Green Bay Packers — WR Romeo Doubs
Hear me out on this one. Clearly, the fate of the Packers’ postseason success will rest on Jordan Love’s ever-developing shoulders. Love has the benefit of being in the system for three years and knowing it inside and out. He also has the benefit of chemistry with young players like Romeo Doubs and wide receiver Christian Watson from preseason games, which Aaron Rodgers hasn’t taken part of in years. Love even worked out with Doubs and running back Aaron Jones in California before the Packers’ offseason program began this year.
And while Watson was the headliner of 2022, breaking out in the back half of the campaign and finishing with eight total touchdowns by Week 18, Doubs may be the do-it-all guy for Love. In mini-camp, reports were that Doubs was getting most of the work with Watson there in a supplementary, big-play-making role. The Packers no longer have a true No. 1 wide receiver with both Allen Lazard and Randall Cobb departing with Rodgers for different-green pastures. That position is up for grabs. If Doubs, with all the rapport he already has with Love, can step into that role and give Green Bay the production they need, Love (and the Packers) are going to be just fine — much to the chagrin of the rest of the division.
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Minnesota Vikings — RB Alexander Mattison
Despite the plethora of double teams wide receiver Justin Jefferson faced last season, he still finished as the top receiver in the NFL, winning Offensive Player of the Year in the process of topping the receiving yards chart. Minnesota’s next most productive receiver was Adam Thielen, who has now departed his longtime home in free agency. Thielen was there to provide a credible threat, especially in the red zone, that took some attention off Jefferson. But Thielen also only finished with 70 receptions for 716 yards. That’s not a tall order to fill, to be sure, but it is a critical one. And it’s one that should be filled by a combination of first-round pick Jordan Addison and an increased workload for K.J. Osborn.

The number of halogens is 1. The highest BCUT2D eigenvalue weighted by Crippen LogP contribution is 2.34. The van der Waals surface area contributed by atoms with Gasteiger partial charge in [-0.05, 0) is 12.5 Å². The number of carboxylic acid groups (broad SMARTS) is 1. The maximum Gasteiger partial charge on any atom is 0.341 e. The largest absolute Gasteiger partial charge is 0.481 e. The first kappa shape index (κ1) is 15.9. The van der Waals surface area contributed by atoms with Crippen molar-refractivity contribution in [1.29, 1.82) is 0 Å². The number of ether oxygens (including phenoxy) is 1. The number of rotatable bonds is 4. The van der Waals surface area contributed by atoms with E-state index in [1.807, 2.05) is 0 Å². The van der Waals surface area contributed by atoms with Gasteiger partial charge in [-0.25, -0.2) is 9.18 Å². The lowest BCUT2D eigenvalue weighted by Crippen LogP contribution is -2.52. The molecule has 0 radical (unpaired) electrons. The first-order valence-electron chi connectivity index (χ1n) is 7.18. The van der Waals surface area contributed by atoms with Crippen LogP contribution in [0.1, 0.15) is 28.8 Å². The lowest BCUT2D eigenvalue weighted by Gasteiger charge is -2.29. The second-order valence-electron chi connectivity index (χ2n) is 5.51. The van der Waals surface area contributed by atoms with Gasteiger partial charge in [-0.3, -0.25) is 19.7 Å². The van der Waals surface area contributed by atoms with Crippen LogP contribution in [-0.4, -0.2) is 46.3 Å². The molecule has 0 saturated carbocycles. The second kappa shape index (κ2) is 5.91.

But a lesser known, though no less important aspect affecting Minnesota’s passing success is actually the run game. Though Minnesota spent 73.5% of their offensive snaps in 11 personnel (1 RB, 1 TE, 3 WR), good for the fifth-best mark in the league, it wasn’t without first establishing the threat of the run with running back Dalvin Cook.
Minnesota relied heavily on play action, using it the second-most of any team in the league at a rate of 19.5%. That’s how quarterback Kirk Cousins thrives. It’s how the Vikings’ offensive line is built. They are very athletic, but what you can’t ask them to do is simply sit back and pass-protect. They won’t hold up. No, they need Cousins to get rid of the ball quickly and for the offense to run a lot of quick concepts out of different formations to keep defenses on their toes.
Regardless of whether you give a ton of credence to ‘establishing the run,’ making sure teams are scared Minnesota is going to run the ball is an integral part of its offense. With Cook now released, Mattison has to step up. He needs to be ever the versatile threat Cook was and perhaps then some.
If the Vikings have any hope of balancing their offense further, Mattison will be the key. And if they do that, the NFC North crown could very well be theirs again in a year most are counting them out.
Carmen Vitali covers the NFC North for FOX Sports. Carmen had previous stops with The Draft Network and the Tampa Bay Buccaneers. She spent six seasons with the Bucs, including 2020, which added the title of Super Bowl Champion (and boat-parade participant) to her résumé. You can follow Carmen on Twitter at @CarmieV.